The fourth reason is demographics. The rapid population growth experienced has been in one kind of voter - classic mortgage belt. These voters tend to have lots of debt, are worried about employment, and live in suburbs suffering from growing pains. Local services are under-developed, transport times to the rest of Perth are long, and local schools are over-crowded. Flat housing prices will be weighing heavily on their minds. Labor's Federal election campaign tapped into the needs of these voters very well, and voters responded in droves.
Another major reason to be bullish about Labor’s prospects in Southern River is their candidate, local high school teacher Terry Healy. Terry is a person of natural charisma, loves being involved in the local community and has a natural connection to voters. His campaign is being overseen by Sue Ellery, Labor’s Legislative Council leader and Shadow Minister for Education. Sue is widely known for having one of the keenest political minds in WA politics. Combined, Terry and Sue provide the promise of a standout local campaign.
However, sitting Liberal Peter Abetz has delivered before and should not be underestimated. He was born in Germany, and his family migrated to Tasmania when he was young. His younger brother is Senator Eric Abetz, the conservative Liberal frontbencher from Tasmania. He is a former small businessman and pastor. He first won the seat in 2008, with a 7 per cent swing, winning the safe Labor seat seat by just 700 votes. He followed this up in 2013 with an incredible 15 per cent swing.
His big swings have been attributed to an unorthodox approach to constituency work. As a pastor, he is quite used to visiting his flock, inviting himself into people's homes for a cup of tea. As the local member, he has continued this model, going to voters' homes for a cuppa, where another MP might only send a letter. This has given him broad appeal outside of his own conservative Christian ideology. Abetz is not afraid to wear his beliefs on his sleeve, and once suffered an informal National Party walkout while espousing his anti-homosexual beliefs on the floor of Parliament.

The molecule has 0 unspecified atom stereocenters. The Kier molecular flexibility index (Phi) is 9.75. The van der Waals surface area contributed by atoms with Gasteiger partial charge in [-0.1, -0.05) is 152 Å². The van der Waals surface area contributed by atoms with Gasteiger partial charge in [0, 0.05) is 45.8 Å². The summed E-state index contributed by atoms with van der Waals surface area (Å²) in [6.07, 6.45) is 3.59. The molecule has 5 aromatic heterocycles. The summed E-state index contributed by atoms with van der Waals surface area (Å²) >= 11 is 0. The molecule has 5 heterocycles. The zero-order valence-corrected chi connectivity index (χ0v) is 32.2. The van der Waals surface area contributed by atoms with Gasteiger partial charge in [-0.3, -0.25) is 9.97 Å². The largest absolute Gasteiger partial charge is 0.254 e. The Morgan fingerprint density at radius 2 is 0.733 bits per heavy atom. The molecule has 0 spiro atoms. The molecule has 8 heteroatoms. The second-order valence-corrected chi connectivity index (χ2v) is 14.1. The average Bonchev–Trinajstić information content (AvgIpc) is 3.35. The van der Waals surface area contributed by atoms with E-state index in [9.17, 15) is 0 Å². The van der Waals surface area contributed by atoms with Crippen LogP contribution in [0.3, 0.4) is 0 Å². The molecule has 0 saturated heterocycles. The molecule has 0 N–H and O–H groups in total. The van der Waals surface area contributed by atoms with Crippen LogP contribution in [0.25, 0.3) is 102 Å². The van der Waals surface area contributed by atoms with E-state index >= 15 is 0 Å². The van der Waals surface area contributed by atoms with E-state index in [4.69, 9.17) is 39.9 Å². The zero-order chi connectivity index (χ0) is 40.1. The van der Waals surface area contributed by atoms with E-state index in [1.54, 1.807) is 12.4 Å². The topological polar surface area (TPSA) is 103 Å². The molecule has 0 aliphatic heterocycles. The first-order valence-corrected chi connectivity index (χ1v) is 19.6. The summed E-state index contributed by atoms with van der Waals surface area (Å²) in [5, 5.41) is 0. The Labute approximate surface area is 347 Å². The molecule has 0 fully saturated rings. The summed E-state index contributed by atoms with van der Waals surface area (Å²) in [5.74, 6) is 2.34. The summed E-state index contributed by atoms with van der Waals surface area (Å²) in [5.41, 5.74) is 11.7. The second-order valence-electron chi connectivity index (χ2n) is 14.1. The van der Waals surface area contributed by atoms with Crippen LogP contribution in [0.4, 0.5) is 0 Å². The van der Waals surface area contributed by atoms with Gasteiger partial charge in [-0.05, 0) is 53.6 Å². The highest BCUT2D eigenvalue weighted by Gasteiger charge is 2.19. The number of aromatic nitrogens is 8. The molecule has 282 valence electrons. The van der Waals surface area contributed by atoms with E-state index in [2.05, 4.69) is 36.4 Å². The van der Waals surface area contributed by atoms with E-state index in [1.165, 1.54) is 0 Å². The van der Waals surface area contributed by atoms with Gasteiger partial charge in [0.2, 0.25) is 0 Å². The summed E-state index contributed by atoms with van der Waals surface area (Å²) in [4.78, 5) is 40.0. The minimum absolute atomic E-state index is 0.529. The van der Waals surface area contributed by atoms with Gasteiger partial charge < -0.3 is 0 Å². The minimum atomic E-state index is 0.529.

The demographics of Southern River contrast with its large Liberal margin. Compared to other Western Australian seat, Southern River has:
- More families
- More young children
- More mortgaged homes
- More part time and blue collar workers
- More people from non-English speaking backgrounds
- More migrants
- Average number of university graduates
- Above average income
- Above average unemployment
During the mining boom, the residents of Southern River were doing well. With secure, high paying jobs plentiful, people built new houses and loaded themselves with debt. However, the turn in the state's fortunes have put this security at risk. Jobs are harder to find and retain, dropping property prices means mortgages are falling into negative equity, and local services haven't kept up with demand.